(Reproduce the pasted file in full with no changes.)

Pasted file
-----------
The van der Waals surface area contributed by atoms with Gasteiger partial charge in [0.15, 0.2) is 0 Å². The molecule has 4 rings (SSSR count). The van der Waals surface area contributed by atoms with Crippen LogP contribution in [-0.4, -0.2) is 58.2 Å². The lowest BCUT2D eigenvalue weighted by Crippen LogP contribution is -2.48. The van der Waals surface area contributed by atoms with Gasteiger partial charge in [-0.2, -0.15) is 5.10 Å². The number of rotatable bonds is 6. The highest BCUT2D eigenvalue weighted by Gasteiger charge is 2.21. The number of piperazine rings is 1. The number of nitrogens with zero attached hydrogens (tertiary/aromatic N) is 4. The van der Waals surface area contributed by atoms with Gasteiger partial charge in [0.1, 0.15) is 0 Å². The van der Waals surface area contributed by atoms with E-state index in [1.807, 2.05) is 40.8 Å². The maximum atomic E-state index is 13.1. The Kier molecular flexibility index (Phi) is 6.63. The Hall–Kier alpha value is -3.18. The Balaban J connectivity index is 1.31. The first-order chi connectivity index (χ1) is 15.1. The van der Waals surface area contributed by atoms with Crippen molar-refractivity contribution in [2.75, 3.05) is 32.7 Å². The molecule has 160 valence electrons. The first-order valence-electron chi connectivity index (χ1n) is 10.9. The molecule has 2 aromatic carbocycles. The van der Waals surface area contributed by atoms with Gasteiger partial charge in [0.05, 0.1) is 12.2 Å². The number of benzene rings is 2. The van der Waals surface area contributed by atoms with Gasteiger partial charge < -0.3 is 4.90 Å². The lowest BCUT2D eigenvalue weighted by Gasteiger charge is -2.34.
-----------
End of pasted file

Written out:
The van der Waals surface area contributed by atoms with Gasteiger partial charge in [0.15, 0.2) is 0 Å². The molecule has 4 rings (SSSR count). The van der Waals surface area contributed by atoms with Crippen LogP contribution in [-0.4, -0.2) is 58.2 Å². The lowest BCUT2D eigenvalue weighted by Crippen LogP contribution is -2.48. The van der Waals surface area contributed by atoms with Gasteiger partial charge in [-0.2, -0.15) is 5.10 Å². The number of rotatable bonds is 6. The highest BCUT2D eigenvalue weighted by Gasteiger charge is 2.21. The number of piperazine rings is 1. The number of nitrogens with zero attached hydrogens (tertiary/aromatic N) is 4. The van der Waals surface area contributed by atoms with Gasteiger partial charge in [0.1, 0.15) is 0 Å². The van der Waals surface area contributed by atoms with E-state index in [1.807, 2.05) is 40.8 Å². The maximum atomic E-state index is 13.1. The Kier molecular flexibility index (Phi) is 6.63. The Hall–Kier alpha value is -3.18. The Balaban J connectivity index is 1.31. The first-order chi connectivity index (χ1) is 15.1. The van der Waals surface area contributed by atoms with Crippen molar-refractivity contribution in [2.75, 3.05) is 32.7 Å². The molecule has 160 valence electrons. The first-order valence-electron chi connectivity index (χ1n) is 10.9. The molecule has 2 aromatic carbocycles. The van der Waals surface area contributed by atoms with Gasteiger partial charge in [0.05, 0.1) is 12.2 Å². The number of benzene rings is 2. The van der Waals surface area contributed by atoms with Gasteiger partial charge < -0.3 is 4.90 Å². The lowest BCUT2D eigenvalue weighted by Gasteiger charge is -2.34.